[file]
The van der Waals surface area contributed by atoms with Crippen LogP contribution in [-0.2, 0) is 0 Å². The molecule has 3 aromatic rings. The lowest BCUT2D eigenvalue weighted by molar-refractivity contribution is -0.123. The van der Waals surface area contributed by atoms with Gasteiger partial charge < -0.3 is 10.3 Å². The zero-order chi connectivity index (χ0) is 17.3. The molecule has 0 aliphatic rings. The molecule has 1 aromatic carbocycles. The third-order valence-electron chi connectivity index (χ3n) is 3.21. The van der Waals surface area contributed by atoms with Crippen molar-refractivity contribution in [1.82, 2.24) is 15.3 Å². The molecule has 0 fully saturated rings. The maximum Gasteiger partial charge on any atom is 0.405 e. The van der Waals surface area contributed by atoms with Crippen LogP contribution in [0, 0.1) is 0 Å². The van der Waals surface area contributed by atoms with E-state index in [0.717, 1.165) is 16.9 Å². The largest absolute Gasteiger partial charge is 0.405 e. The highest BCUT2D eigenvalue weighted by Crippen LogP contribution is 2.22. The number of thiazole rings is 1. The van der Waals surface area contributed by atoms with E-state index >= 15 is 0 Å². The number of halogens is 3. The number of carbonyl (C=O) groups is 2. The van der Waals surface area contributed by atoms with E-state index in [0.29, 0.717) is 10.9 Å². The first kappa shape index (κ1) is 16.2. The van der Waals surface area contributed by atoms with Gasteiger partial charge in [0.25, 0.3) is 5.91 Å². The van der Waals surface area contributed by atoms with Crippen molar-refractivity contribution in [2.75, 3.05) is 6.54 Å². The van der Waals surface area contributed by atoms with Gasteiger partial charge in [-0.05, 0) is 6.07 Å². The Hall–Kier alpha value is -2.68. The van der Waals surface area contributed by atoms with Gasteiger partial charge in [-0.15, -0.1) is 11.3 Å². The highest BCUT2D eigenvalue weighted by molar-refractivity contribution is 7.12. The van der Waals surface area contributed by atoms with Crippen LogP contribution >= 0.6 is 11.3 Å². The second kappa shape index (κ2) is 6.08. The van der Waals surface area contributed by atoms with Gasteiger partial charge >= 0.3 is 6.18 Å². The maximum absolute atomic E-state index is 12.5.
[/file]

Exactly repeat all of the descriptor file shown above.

The van der Waals surface area contributed by atoms with Crippen LogP contribution in [-0.2, 0) is 0 Å². The molecule has 3 aromatic rings. The lowest BCUT2D eigenvalue weighted by molar-refractivity contribution is -0.123. The van der Waals surface area contributed by atoms with Gasteiger partial charge < -0.3 is 10.3 Å². The zero-order chi connectivity index (χ0) is 17.3. The molecule has 0 aliphatic rings. The molecule has 1 aromatic carbocycles. The third-order valence-electron chi connectivity index (χ3n) is 3.21. The van der Waals surface area contributed by atoms with Crippen molar-refractivity contribution in [1.82, 2.24) is 15.3 Å². The molecule has 0 fully saturated rings. The maximum Gasteiger partial charge on any atom is 0.405 e. The van der Waals surface area contributed by atoms with Crippen LogP contribution in [0, 0.1) is 0 Å². The van der Waals surface area contributed by atoms with E-state index in [0.717, 1.165) is 16.9 Å². The largest absolute Gasteiger partial charge is 0.405 e. The highest BCUT2D eigenvalue weighted by Crippen LogP contribution is 2.22. The number of thiazole rings is 1. The van der Waals surface area contributed by atoms with E-state index >= 15 is 0 Å². The number of halogens is 3. The number of carbonyl (C=O) groups is 2. The van der Waals surface area contributed by atoms with E-state index in [0.29, 0.717) is 10.9 Å². The first kappa shape index (κ1) is 16.2. The van der Waals surface area contributed by atoms with Gasteiger partial charge in [0.25, 0.3) is 5.91 Å². The van der Waals surface area contributed by atoms with Crippen molar-refractivity contribution in [2.75, 3.05) is 6.54 Å². The van der Waals surface area contributed by atoms with Gasteiger partial charge in [-0.05, 0) is 6.07 Å². The Hall–Kier alpha value is -2.68. The van der Waals surface area contributed by atoms with Gasteiger partial charge in [-0.15, -0.1) is 11.3 Å². The highest BCUT2D eigenvalue weighted by molar-refractivity contribution is 7.12. The van der Waals surface area contributed by atoms with Crippen LogP contribution >= 0.6 is 11.3 Å². The second kappa shape index (κ2) is 6.08. The van der Waals surface area contributed by atoms with Gasteiger partial charge >= 0.3 is 6.18 Å². The maximum absolute atomic E-state index is 12.5.